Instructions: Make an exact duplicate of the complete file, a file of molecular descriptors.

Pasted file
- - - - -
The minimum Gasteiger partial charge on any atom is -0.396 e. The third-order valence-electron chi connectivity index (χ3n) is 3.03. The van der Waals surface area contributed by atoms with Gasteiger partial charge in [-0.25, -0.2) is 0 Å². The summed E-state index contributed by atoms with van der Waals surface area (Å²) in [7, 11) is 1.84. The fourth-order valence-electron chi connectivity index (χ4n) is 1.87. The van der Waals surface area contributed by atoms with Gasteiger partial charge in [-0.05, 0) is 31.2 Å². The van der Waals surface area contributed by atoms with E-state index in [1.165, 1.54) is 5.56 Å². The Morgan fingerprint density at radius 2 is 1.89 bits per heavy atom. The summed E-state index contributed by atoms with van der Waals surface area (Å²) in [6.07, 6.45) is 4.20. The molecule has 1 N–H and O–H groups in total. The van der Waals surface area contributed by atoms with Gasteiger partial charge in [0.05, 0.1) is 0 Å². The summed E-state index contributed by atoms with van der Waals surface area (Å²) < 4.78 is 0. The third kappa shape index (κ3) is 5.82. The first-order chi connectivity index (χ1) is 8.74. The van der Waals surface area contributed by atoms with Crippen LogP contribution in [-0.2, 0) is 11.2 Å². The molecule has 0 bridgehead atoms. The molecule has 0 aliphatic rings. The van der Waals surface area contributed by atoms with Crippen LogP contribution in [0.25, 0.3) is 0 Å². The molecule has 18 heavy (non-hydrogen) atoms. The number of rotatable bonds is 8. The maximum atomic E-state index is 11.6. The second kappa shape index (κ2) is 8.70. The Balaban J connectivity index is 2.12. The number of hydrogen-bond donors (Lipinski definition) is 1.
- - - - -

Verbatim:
The minimum Gasteiger partial charge on any atom is -0.396 e. The third-order valence-electron chi connectivity index (χ3n) is 3.03. The van der Waals surface area contributed by atoms with Gasteiger partial charge in [-0.25, -0.2) is 0 Å². The summed E-state index contributed by atoms with van der Waals surface area (Å²) in [7, 11) is 1.84. The fourth-order valence-electron chi connectivity index (χ4n) is 1.87. The van der Waals surface area contributed by atoms with Gasteiger partial charge in [-0.05, 0) is 31.2 Å². The van der Waals surface area contributed by atoms with E-state index in [1.165, 1.54) is 5.56 Å². The Morgan fingerprint density at radius 2 is 1.89 bits per heavy atom. The summed E-state index contributed by atoms with van der Waals surface area (Å²) in [6.07, 6.45) is 4.20. The molecule has 1 N–H and O–H groups in total. The van der Waals surface area contributed by atoms with Gasteiger partial charge in [0.05, 0.1) is 0 Å². The summed E-state index contributed by atoms with van der Waals surface area (Å²) < 4.78 is 0. The third kappa shape index (κ3) is 5.82. The first-order chi connectivity index (χ1) is 8.74. The van der Waals surface area contributed by atoms with Crippen LogP contribution in [-0.2, 0) is 11.2 Å². The molecule has 0 bridgehead atoms. The molecule has 0 aliphatic rings. The van der Waals surface area contributed by atoms with Crippen LogP contribution in [0.25, 0.3) is 0 Å². The molecule has 18 heavy (non-hydrogen) atoms. The number of rotatable bonds is 8. The maximum atomic E-state index is 11.6. The second kappa shape index (κ2) is 8.70. The Balaban J connectivity index is 2.12. The number of hydrogen-bond donors (Lipinski definition) is 1.